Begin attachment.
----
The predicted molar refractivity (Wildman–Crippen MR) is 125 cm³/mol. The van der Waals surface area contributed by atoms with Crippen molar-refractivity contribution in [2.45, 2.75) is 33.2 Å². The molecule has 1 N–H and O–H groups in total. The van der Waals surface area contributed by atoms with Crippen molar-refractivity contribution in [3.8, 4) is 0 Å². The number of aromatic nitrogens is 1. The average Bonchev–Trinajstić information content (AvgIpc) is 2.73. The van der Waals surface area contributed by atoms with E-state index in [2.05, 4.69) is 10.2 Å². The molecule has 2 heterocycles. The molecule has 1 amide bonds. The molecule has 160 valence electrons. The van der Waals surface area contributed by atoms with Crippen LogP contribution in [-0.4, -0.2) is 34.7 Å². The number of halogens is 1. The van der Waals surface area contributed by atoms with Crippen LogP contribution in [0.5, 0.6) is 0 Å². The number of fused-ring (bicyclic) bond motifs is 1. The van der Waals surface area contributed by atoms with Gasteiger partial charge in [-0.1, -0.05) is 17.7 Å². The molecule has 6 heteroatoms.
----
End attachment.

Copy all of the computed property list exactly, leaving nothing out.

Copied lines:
The predicted molar refractivity (Wildman–Crippen MR) is 125 cm³/mol. The van der Waals surface area contributed by atoms with Crippen molar-refractivity contribution in [2.45, 2.75) is 33.2 Å². The molecule has 1 N–H and O–H groups in total. The van der Waals surface area contributed by atoms with Crippen molar-refractivity contribution in [3.8, 4) is 0 Å². The number of aromatic nitrogens is 1. The average Bonchev–Trinajstić information content (AvgIpc) is 2.73. The van der Waals surface area contributed by atoms with E-state index in [2.05, 4.69) is 10.2 Å². The molecule has 2 heterocycles. The molecule has 1 amide bonds. The molecule has 160 valence electrons. The van der Waals surface area contributed by atoms with Crippen LogP contribution in [-0.4, -0.2) is 34.7 Å². The number of halogens is 1. The van der Waals surface area contributed by atoms with Crippen LogP contribution in [0.5, 0.6) is 0 Å². The number of fused-ring (bicyclic) bond motifs is 1. The van der Waals surface area contributed by atoms with Gasteiger partial charge in [-0.1, -0.05) is 17.7 Å². The molecule has 6 heteroatoms.